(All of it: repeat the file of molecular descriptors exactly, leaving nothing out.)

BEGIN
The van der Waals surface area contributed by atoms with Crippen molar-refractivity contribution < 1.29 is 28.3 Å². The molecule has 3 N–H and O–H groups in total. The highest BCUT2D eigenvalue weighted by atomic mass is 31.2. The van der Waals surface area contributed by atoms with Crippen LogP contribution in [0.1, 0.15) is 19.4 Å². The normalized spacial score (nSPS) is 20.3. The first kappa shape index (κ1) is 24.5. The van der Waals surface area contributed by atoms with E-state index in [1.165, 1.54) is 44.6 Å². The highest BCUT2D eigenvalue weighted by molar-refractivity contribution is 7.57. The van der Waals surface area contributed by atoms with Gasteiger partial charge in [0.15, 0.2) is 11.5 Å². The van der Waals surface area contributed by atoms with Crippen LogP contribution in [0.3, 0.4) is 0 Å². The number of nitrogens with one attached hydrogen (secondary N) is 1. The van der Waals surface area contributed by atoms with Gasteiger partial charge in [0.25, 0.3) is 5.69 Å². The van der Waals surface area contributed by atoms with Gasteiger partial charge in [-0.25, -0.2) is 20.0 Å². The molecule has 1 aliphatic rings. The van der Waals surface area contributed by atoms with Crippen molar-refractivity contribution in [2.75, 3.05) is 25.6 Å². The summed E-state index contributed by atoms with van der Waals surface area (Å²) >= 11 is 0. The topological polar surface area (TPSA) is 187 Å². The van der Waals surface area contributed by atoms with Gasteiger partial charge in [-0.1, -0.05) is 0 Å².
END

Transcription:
The van der Waals surface area contributed by atoms with Crippen molar-refractivity contribution < 1.29 is 28.3 Å². The molecule has 3 N–H and O–H groups in total. The highest BCUT2D eigenvalue weighted by atomic mass is 31.2. The van der Waals surface area contributed by atoms with Crippen LogP contribution in [0.1, 0.15) is 19.4 Å². The normalized spacial score (nSPS) is 20.3. The first kappa shape index (κ1) is 24.5. The van der Waals surface area contributed by atoms with E-state index in [1.165, 1.54) is 44.6 Å². The highest BCUT2D eigenvalue weighted by molar-refractivity contribution is 7.57. The van der Waals surface area contributed by atoms with Gasteiger partial charge in [0.15, 0.2) is 11.5 Å². The van der Waals surface area contributed by atoms with Crippen LogP contribution in [0.3, 0.4) is 0 Å². The number of nitrogens with one attached hydrogen (secondary N) is 1. The van der Waals surface area contributed by atoms with Gasteiger partial charge in [0.25, 0.3) is 5.69 Å². The van der Waals surface area contributed by atoms with Gasteiger partial charge in [-0.25, -0.2) is 20.0 Å². The molecule has 1 aliphatic rings. The van der Waals surface area contributed by atoms with Crippen molar-refractivity contribution in [2.75, 3.05) is 25.6 Å². The summed E-state index contributed by atoms with van der Waals surface area (Å²) >= 11 is 0. The topological polar surface area (TPSA) is 187 Å². The van der Waals surface area contributed by atoms with Gasteiger partial charge in [-0.1, -0.05) is 0 Å².